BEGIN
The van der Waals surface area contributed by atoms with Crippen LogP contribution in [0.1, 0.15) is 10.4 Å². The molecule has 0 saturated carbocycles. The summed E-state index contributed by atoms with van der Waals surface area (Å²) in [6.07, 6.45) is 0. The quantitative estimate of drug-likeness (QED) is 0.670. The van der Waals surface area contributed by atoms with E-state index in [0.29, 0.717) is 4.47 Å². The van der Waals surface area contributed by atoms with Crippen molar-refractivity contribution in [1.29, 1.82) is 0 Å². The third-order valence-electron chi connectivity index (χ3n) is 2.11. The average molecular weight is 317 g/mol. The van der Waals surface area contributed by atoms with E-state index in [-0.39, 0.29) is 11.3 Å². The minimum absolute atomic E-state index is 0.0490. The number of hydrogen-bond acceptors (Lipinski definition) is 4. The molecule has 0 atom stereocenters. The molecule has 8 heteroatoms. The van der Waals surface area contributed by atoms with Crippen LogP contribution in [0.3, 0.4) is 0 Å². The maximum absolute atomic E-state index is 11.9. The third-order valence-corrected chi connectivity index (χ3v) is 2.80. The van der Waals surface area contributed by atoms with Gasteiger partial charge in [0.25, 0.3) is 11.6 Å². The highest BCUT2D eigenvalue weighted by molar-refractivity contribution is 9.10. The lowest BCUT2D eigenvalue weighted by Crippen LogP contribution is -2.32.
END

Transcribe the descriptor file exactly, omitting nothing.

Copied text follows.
The van der Waals surface area contributed by atoms with Crippen LogP contribution in [0.1, 0.15) is 10.4 Å². The molecule has 0 saturated carbocycles. The summed E-state index contributed by atoms with van der Waals surface area (Å²) in [6.07, 6.45) is 0. The quantitative estimate of drug-likeness (QED) is 0.670. The van der Waals surface area contributed by atoms with E-state index in [0.29, 0.717) is 4.47 Å². The van der Waals surface area contributed by atoms with Crippen molar-refractivity contribution in [1.29, 1.82) is 0 Å². The third-order valence-electron chi connectivity index (χ3n) is 2.11. The average molecular weight is 317 g/mol. The van der Waals surface area contributed by atoms with E-state index in [-0.39, 0.29) is 11.3 Å². The minimum absolute atomic E-state index is 0.0490. The number of hydrogen-bond acceptors (Lipinski definition) is 4. The molecule has 0 atom stereocenters. The molecule has 8 heteroatoms. The van der Waals surface area contributed by atoms with Crippen LogP contribution in [0.3, 0.4) is 0 Å². The maximum absolute atomic E-state index is 11.9. The third-order valence-corrected chi connectivity index (χ3v) is 2.80. The van der Waals surface area contributed by atoms with Gasteiger partial charge in [0.25, 0.3) is 11.6 Å². The highest BCUT2D eigenvalue weighted by molar-refractivity contribution is 9.10. The lowest BCUT2D eigenvalue weighted by Crippen LogP contribution is -2.32.